If you know someone whose resilience seems low, do not assume that this will lead to depression but do take what steps you can to build those self-care skills that can often help ward off a bout of depression. Similarly, if you know someone who suffers from depression, first, do not assume it’s because they have low resilience – it could be a purely chemical imbalance which has nothing to do with the character strength of resilience.
Whatever the connection in any individual, building resilience is never a bad idea!
Do you have any tips for how parents and carers can move towards a safety net approach if their tendency is to adopt more of a helicopter approach?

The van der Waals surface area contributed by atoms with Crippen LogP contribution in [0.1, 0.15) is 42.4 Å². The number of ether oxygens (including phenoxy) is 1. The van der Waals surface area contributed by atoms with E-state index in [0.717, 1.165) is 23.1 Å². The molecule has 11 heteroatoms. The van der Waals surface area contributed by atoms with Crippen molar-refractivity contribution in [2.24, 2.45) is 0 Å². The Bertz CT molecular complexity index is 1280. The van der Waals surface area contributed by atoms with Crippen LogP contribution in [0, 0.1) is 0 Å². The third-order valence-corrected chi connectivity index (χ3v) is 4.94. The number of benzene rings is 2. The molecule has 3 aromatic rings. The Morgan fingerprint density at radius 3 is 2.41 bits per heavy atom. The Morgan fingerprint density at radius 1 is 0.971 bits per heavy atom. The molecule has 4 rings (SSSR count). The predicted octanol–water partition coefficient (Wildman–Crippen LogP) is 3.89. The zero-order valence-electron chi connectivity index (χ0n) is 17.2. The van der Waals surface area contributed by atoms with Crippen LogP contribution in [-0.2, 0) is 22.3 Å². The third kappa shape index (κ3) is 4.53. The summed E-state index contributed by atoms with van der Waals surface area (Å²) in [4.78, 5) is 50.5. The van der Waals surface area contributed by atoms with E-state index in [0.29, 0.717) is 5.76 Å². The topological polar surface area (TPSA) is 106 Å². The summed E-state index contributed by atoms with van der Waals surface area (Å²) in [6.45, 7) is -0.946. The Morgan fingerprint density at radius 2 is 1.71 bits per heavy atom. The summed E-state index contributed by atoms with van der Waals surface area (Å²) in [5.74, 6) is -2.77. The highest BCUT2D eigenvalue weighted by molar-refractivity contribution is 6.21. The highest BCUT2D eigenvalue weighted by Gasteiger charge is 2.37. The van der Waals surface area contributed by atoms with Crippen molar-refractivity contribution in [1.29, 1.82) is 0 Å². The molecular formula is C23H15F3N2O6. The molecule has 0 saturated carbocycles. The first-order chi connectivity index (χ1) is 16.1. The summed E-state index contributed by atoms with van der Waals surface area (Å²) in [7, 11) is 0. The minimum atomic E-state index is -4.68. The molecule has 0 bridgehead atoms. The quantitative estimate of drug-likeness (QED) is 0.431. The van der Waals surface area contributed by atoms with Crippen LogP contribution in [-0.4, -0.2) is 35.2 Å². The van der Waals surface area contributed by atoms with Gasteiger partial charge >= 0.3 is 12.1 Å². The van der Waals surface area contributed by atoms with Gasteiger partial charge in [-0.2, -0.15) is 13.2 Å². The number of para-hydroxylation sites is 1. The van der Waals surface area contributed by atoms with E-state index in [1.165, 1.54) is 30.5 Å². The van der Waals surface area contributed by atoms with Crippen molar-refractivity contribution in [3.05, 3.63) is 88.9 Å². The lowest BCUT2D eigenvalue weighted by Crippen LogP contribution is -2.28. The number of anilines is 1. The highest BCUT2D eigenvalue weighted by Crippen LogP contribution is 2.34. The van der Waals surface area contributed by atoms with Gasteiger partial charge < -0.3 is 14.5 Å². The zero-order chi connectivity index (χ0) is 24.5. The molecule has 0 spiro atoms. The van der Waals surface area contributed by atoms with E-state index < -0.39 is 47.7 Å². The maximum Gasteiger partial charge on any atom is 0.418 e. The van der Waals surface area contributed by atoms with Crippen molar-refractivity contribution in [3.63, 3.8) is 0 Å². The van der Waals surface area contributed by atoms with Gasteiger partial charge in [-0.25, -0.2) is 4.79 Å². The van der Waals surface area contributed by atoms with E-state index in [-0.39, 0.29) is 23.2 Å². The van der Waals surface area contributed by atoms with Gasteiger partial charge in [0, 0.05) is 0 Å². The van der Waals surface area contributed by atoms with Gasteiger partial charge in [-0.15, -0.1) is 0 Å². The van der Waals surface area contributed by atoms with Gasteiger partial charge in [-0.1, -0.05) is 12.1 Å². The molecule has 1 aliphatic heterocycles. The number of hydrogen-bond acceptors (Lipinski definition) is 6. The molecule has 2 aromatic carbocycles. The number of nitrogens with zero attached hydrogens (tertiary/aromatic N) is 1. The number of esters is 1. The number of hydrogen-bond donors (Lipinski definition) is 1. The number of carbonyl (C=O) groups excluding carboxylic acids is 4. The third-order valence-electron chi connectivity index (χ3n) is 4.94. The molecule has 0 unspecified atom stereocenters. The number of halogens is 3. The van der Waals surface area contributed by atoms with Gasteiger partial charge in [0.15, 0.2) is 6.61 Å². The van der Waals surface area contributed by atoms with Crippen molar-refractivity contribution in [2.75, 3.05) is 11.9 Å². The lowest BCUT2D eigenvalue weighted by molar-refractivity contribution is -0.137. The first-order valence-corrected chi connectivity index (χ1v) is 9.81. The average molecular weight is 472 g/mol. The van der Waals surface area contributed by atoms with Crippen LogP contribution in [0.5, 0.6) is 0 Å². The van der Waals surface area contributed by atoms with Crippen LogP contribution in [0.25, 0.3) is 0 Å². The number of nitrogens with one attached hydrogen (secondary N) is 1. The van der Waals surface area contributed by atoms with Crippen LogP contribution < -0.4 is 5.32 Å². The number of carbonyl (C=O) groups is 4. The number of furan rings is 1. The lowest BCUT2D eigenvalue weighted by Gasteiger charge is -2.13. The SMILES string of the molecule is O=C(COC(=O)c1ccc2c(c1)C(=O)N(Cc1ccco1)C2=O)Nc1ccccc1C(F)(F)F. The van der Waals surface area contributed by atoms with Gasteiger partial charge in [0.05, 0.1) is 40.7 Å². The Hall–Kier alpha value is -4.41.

It’s very hard and I feel your pain! It’s so tempting to swoop in and prevent problems. My best advice is to focus on small things, the little things you do that you think are helping but in fact are over-helping and not empowering. So, when you spot that your child has not taken their PE kit or whatever into school, don’t take it in. Yes, they’ll have a painful experience that day but that evening you can talk about it, using ‘metacognition” (which I talked about during the webinar). For example:
“I’m sorry I decided not to bring it in but I felt that it would be such a good opportunity for you to learn new skills and start to be independent. Let’s think about why it happened? How about you get everything ready the night before? Can you think of when would be a good time in the evening to get things ready? What about making a list? Where would you put the list so you won’t forget it?”
Thanks for coming to the webinar, those who did. And if you didn’t, keep an eye out for the recording very soon. According to someone who was there and who has seen lots of my talks, it was my best yet. Lucky I was resilient to laryngitis!